§ 4. Any person or persons, firm or corporation, or the agent of any person or persons, firm or corporation who denies or interferes with admittance to or enjoyment of the public facilities enumerated in Section 3 of this Act or otherwise interferes with the rights of a totally or partially blind or otherwise disabled person under Section 3 of this Act shall be guilty of a Class A misdemeanor.

CREDIT(S)

P.A. 76-663, § 4, eff. Aug. 6, 1969. Amended by P.A. 77-2830, Art. 22, § 1, eff. Jan. 1, 1973.

 

30/5. Employment of blind or handicapped

§ 5. It is the policy of this State that the blind, the visually handicapped and the otherwise physically disabled shall be employed in the State Service, the service of the political subdivisions of the State, in the public schools and in all other employment supported in whole or in part by public funds on the same terms and conditions as the able-bodied, unless it is shown that the particular disability prevents the performance of the work involved.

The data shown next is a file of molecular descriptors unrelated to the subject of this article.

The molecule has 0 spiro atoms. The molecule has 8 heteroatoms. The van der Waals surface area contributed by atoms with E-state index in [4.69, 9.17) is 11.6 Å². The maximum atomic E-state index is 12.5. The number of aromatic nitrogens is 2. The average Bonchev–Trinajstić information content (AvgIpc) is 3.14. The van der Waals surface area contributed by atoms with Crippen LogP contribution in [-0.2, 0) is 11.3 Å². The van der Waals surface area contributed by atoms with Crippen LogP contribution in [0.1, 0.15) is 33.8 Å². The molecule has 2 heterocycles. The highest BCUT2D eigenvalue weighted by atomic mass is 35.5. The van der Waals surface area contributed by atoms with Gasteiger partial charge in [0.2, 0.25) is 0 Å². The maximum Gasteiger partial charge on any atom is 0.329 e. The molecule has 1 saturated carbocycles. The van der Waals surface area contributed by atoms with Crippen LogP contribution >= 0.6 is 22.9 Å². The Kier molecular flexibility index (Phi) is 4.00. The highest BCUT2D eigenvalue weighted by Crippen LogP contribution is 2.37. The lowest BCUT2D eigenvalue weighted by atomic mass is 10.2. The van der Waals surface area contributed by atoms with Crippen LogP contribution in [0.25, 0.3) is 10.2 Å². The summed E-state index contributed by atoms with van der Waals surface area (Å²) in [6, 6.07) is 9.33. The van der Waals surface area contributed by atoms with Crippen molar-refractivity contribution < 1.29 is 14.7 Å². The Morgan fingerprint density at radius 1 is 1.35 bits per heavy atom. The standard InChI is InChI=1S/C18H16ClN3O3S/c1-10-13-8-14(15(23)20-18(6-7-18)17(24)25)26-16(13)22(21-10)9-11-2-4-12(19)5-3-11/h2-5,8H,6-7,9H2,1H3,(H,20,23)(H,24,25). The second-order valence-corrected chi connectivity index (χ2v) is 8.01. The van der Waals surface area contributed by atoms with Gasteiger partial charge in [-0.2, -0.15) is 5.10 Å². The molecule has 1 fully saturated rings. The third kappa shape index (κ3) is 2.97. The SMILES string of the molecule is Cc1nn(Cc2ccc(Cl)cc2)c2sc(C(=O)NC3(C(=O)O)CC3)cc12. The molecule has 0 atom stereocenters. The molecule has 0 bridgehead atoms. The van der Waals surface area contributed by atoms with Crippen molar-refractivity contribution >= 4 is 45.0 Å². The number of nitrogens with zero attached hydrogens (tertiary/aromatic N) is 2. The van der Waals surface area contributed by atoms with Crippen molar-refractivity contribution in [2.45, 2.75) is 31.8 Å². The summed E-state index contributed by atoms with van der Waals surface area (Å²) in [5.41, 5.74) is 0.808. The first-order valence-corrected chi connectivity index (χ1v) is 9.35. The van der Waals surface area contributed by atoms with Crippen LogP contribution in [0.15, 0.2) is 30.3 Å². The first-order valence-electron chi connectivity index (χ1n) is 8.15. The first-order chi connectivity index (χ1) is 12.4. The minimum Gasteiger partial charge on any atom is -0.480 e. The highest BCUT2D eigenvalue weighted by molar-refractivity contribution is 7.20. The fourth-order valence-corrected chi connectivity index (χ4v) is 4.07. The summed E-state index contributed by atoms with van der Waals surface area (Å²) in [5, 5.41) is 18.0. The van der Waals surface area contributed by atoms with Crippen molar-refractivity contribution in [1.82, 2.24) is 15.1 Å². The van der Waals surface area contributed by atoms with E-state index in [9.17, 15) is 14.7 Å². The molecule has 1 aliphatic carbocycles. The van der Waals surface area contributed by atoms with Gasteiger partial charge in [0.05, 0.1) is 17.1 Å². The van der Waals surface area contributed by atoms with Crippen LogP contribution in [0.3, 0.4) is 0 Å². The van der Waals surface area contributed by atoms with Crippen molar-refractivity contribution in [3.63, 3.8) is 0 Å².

CREDIT(S)

P.A. 76-663, § 5, eff. Aug. 6, 1969.
 

 


30/6. White Cane Safety Day

§ 6. Each year, the Governor is authorized and requested to designate and take suitable public notice of White Cane Safety Day and to issue a proclamation in which:

(a) he comments upon the significance of the white cane;

(b) he calls upon the citizens of the State to observe the provisions of the White Cane Law and to take precautions necessary to the safety of the disabled;

(c) he reminds the citizens of the State of the policies with respect to the disabled herein declared and urges the citizens to cooperate in giving effect to them;

(d) he emphasizes the need of the citizens to be aware of the presence of disabled persons in the community and to keep safe and functional for the disabled the streets, highways, sidewalks, walkways, public buildings, public facilities, other public places, places of public accommodation, amusement and resort, and other places to which the public is invited, and to offer assistance to disabled persons upon appropriate occasions.

CREDIT(S)

P.A. 76-663, § 6, eff. Aug. 6, 1969.

 

Chapter 510. Animals.  Act 5. Animal Control Act.

5/15.1. Dangerous dog determination

§ 15.1. Dangerous dog determination.